L&N Winebar & Bistro sells flights of wine from their roughly 50 bottle selection of nitrogen-preserved wines-by-the-glass. The bar is comfortable and the staff, top to bottom, is among the most knowledgeable in town. So, just for fun, tonight I walked in and challenged Rick, the bartender on duty: set me up a memorable three-wine flight. Surprise me. Give it a theme if you like. Tell me a story, teach me a lesson, whatever.
Rick took the challenge seriously. He turned and looked thoughtfully at their long wall of wines. He took a few minutes before he started pouring. I watched. I couldn’t see the bottles or labels. A white wine. Then another white. Then another. Huh? Ask a guy to show off and he pours three whites?
Rieslings, Rick said as he set three glasses in front of me.
“Dry to sweet,” he said. “Simple to complex.”
Here’s what he set up:
Gobelsburger Riesling 2007, from Austria. It was pale white and almost not present. Light nose. A little lemon, a little apple maybe. Not much of anything, bone dry like a Sauvignon Blanc. (Did I mention that in summer eveything tastes like Sauvignon Blanc to me?) Long, tart finish.
Furst Riesling 2006 from Alsace, the least French of French appellations. In isolation, the Furst is not as generous as a lot of Alsatians. But this is not wine in isolation; it’s wine in a flight designed to get from here to there in an interesting way. The color is darker — pale gold — and the the nose is pure honey. The flavor is honey, too. Dark, old honey, but without a touch of sweet. The distance from the Gobelsburger to the Furst is considerable, but Riesling has more range than any other grape.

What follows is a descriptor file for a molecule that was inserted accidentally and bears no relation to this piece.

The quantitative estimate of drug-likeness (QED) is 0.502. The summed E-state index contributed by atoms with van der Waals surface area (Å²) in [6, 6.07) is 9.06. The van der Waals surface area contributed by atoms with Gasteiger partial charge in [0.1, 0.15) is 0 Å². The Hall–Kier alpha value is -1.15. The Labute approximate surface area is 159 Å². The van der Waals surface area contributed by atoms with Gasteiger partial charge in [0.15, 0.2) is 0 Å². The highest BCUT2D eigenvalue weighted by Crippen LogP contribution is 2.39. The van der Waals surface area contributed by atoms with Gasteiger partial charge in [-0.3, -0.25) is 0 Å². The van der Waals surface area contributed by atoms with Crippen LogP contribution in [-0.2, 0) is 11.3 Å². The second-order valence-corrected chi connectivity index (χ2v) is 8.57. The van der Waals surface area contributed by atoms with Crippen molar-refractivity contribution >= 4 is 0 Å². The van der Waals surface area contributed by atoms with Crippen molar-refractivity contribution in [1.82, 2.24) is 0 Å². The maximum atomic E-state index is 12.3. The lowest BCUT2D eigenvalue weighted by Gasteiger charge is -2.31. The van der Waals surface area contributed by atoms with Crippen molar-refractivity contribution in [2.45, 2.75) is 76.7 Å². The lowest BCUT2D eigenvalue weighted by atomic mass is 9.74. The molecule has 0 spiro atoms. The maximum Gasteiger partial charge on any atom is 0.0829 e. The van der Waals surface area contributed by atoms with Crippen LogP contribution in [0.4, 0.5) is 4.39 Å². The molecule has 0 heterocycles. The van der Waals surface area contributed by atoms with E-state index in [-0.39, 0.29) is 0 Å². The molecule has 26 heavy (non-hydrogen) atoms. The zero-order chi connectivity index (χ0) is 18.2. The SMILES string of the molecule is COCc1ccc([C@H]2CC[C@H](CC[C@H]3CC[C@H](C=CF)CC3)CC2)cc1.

Gymnasium Graacher Himmelreich 2007. OK, on the dry-to-sweet Riesling continuum this Kabinett isn’t doing much more than leaning sweet. But it’s the show-off Riesling on L&N’s ever-changing list of wines by the glass. Petrol nose. Honey. Just a touch of sweet, well balanced by acidity. Refreshing, round, smooth, a mouthful in an entirely different way than either of the previous drinks, with a long, meandering finish that seems to go from sweet to tart and then back to sweet again.
The flight was 13 bucks. It was educational and enlightening and fun. All three wines were solid, even if they weren’t rock stars. Rick left me alone to taste in silence, and when I was done he listened to me as if I knew what I was talking about, gently filling in the blanks when my ignorance cried for attention.
L&N’s list isn’t the best in town. Len Stevens, who co-owns the place and picks the wine, has a very different palate than mine. But credit where credit is due: there is no place in Lousville more serious about wine than L&N. The restaurant’s corporate culture is experimental and exploratory. On slow nights, the staff can be seen trying new combinations of food and wine, talking seriously, thinking hard. The whole staff gathers on Saturdays to learn and explore. The result is that L&N is the best place in town to walk into and ask whoever’s behind the bar to give it their best shot. They’ll surprise you every time.